George utilized the '56's core support and mounted a custom-fabricated, four-row aluminum radiator that matched up to the Three-Valve's hoses. The aforementioned muffler relocation was due to the custom gas tank that invaded their space. While he couldn't use the Mustang's saddle-style gas tank, George intended to use its pump and sending unit. That required a 9-inch-deep gas tank, which led to a 26-gallon capacity. The pump and sending unit work perfectly with the factory computer and instruments, however the added weight forced a change to a stiffer rear spring and the addition of air bags to further compensate. As George puts it, the additional weight makes up for the fact that George did not install the antilock brakes/traction controlit was simply too ugly to put under the hood according to George. You'll also note from the photos that George relocated the filler tube from behind the license plate to behind the driver-side taillight.
With the chassis now complete, George turned his attention to the Ford's body. Setting it down on the chassis presented a number of interference issues that George would have to sort out. The first of those was the firewall, which was moved 4 inches rearward to accommodate the supercharger and its plumbing. George then grafted parts from the Mustang's firewall onto the '56's so he could bolt up the pedals, steering shaft, and brake booster. Similarly, the Mustang gave up its transmission tunnel so George could weld it onto the floor of the '56. This allowed him to mount the Mustang's console, shifter, and emergency brake in their "stock locations. The Mustang also gave up its wiper motor, though George had to fabricate custom arms to use the '56's wipers.
Next on the list was the electrical system. This was going to be George's least favorite part to tackle, but was made much easier with some help.
"I had carefully removed the wiring harness from the Mustang, marked each connector, and purchased the wiring manual from Ford. I was surprised to find the wiring consisted of one complete harness, and when removed, it filled a very large tote, George recalls. "Thankfully, a friend called and asked if he could bring a friend of his to see the project. As luck would have it, this friend happened to be Bob Gault, a master technician and shop foreman from a large local Ford dealership. Bob looked at what was intimidating me, laughed, and said that was the easy stuff.' I told him that he just became my new best friend. George says Bob was right and that it was easy, at least with Bob on board.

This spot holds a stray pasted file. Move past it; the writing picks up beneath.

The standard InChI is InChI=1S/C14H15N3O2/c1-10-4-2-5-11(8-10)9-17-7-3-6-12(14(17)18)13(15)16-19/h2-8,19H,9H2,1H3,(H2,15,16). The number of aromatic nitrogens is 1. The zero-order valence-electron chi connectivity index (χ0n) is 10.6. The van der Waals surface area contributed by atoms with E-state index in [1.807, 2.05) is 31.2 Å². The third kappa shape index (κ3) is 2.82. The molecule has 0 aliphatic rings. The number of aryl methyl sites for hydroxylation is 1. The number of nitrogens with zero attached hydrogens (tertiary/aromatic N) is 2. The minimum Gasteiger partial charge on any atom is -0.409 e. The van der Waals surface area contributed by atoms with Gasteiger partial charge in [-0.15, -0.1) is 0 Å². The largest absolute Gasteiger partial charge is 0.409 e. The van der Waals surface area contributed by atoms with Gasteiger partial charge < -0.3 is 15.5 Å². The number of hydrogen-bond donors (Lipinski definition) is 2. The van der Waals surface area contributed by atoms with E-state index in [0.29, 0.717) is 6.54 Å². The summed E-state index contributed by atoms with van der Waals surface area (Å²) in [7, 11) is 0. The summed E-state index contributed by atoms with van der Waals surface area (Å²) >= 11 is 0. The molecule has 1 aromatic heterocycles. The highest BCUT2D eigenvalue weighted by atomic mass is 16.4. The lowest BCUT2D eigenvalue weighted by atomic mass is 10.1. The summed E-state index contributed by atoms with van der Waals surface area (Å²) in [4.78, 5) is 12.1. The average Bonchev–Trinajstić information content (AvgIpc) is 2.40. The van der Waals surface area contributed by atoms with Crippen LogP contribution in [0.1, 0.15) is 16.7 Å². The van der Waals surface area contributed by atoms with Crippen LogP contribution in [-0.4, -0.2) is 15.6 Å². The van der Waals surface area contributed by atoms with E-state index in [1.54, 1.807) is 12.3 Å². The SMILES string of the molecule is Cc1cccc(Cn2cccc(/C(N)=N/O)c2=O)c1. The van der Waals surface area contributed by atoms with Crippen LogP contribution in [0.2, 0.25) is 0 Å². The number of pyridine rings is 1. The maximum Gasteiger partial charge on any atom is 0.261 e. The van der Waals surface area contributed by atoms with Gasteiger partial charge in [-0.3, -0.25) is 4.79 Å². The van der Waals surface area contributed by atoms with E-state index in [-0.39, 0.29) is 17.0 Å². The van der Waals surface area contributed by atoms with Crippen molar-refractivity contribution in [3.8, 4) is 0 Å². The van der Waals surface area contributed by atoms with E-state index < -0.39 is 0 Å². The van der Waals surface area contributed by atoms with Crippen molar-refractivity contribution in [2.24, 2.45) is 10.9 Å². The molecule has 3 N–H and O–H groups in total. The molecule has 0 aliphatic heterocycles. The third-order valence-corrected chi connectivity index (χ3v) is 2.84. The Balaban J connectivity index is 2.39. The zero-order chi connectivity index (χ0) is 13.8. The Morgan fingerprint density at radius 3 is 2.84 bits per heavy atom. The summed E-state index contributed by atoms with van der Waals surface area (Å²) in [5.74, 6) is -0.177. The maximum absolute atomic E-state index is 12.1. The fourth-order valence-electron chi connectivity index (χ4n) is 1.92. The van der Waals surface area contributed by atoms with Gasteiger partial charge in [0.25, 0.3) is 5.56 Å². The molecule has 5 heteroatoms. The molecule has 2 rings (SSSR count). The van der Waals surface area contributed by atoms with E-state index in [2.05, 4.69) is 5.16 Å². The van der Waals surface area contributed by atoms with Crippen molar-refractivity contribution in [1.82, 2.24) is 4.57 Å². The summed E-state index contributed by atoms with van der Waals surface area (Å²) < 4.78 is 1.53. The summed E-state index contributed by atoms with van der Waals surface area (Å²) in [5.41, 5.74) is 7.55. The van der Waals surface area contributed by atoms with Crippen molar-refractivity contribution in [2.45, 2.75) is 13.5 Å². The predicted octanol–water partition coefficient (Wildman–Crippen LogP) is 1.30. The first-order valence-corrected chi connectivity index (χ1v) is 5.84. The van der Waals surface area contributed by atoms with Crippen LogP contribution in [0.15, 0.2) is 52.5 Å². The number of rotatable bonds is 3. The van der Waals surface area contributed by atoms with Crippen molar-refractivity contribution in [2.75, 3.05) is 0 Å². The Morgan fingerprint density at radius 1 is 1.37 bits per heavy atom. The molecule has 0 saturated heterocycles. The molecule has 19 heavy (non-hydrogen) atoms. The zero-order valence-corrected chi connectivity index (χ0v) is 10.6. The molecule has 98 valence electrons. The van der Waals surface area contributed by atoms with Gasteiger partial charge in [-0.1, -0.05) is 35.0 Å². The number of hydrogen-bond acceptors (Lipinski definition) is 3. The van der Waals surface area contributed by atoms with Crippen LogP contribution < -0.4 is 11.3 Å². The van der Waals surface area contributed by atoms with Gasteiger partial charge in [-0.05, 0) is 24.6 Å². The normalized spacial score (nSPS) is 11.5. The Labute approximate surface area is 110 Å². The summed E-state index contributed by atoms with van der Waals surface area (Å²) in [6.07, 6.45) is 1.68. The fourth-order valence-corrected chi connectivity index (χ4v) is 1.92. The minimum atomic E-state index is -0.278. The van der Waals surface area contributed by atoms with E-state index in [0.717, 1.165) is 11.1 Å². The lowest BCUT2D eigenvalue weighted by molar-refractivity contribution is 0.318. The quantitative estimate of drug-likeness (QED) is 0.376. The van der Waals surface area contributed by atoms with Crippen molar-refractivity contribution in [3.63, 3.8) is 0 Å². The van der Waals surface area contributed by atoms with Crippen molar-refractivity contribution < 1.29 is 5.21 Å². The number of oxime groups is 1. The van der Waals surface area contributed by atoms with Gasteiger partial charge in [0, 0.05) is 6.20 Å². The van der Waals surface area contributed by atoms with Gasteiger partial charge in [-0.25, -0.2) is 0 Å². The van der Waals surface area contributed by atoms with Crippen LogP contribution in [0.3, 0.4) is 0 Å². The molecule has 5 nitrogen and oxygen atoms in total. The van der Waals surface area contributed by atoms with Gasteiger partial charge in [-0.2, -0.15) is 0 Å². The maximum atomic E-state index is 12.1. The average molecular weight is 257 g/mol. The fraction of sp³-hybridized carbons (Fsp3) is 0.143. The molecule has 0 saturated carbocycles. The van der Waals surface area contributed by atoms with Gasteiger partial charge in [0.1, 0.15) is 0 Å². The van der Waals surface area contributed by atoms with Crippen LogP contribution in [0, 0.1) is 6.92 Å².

"Without his expertise, the project probably would still not be completed.
George also found upholsterer, Tim Dean, who agreed to work on the car at George's place, and while the rest of the guys kept making progress on other parts of the car.
"Working together with Tim, we were able to combine ideas and resolve any issues with the interior. The finished job speaks to his skills and creativity, notes George.
Believe it or not, the Mustang's entire wiring harness was used and hooks up to the factory wiper motor, fuel pump and sender, as well as the Mustang's Shaker 500 sound system. The harness was modified to connect to the '56's lighting sockets, and a couple of the door speaker wires needed to be lengthened. The factory harness even provides power to the power door solenoids. George simply hits the unlock button on the factory key fob and it pops his door open since the handles have been shaved. As George put it, the wiring and computer still think they reside in the '07 Mustang.
This experiment in retro-engineering, as George likes to call it, has been an obvious success. The '56 rides and drives better than ever thanks to the healthy infusion of late-model technology. What's even better is that George developed great friendships with those that were involved. Bob Gault, Brent and Bubba from Fatman Fabrications, Tommy Boyette, Mike and Carrie from Pittsboro Ford, Mike Bartolo and Craig Barker from Roush Performance, and even Modified Mustangs & Fords tech editor, Mark Houlahan, all offered some kind of assistance that enabled George to complete his project. Now, George and his wife, Ella, get to cruise in style and comfort. That is until George starts his next project. About six months into this build, he came across that wrecked Marauder he was looking for and bought it. Will it become '56 Ford number 97?
George Bickel Sr's '56 Ford Fairlane Victoria
Stock 4.6L modular three-valve V-8
Eaton M90-based Roushcharger supercharger
Roush Air-to-Water intercooler
Stock Ford 5R55S five-speed automatic
Stock Ford torque converter and flexplate
Stock Ford 8.8, narrowed 4.5 inches per side
Strange C-clip eliminators and axles
Stock Ford manifolds
Stock Ford H-pipe with catalytic converters
Front: Fatman Fabrications IFS with coilover shocks
Rear: '07 Mustang GT three-link with Fatman Fabrications-modified adjustable Panhard bar, antisway bar, coil springs, and airbags
Front: Fatman Fabrications disc, 11-inch rotors single-piston calipers
Rear: '07 Ford Mustang disc, 11.8-inch rotors, single-piston calipers
Front: '07 Mustang GT Bullitt-style, 17x8
Rear: '07 Mustang GT Bullitt-style, 17x8
Front: Falken Azenis PT722, P235/55VR17
Rear: Falken Azenis PT722, P235/55VR17
'07 Mustang dashboard, console, wiring, and Shaker 500 sound system; modified '07 Mustang seats upholstered by Tim Dean (Clayton, NC) in Lipstick Red; Ford Racing Cobra Jet airbag delete cover
Painted by the owner with PPG basecoat/clearcoat Scarlet Red over Sparkle Silver, '55 Oldsmobile headlights, custom Pony-style grille, Mercury Montclair side trim, '56 Mercury wagon taillights, '56 Ford Thunderbird hoodscoop, 4.6L badges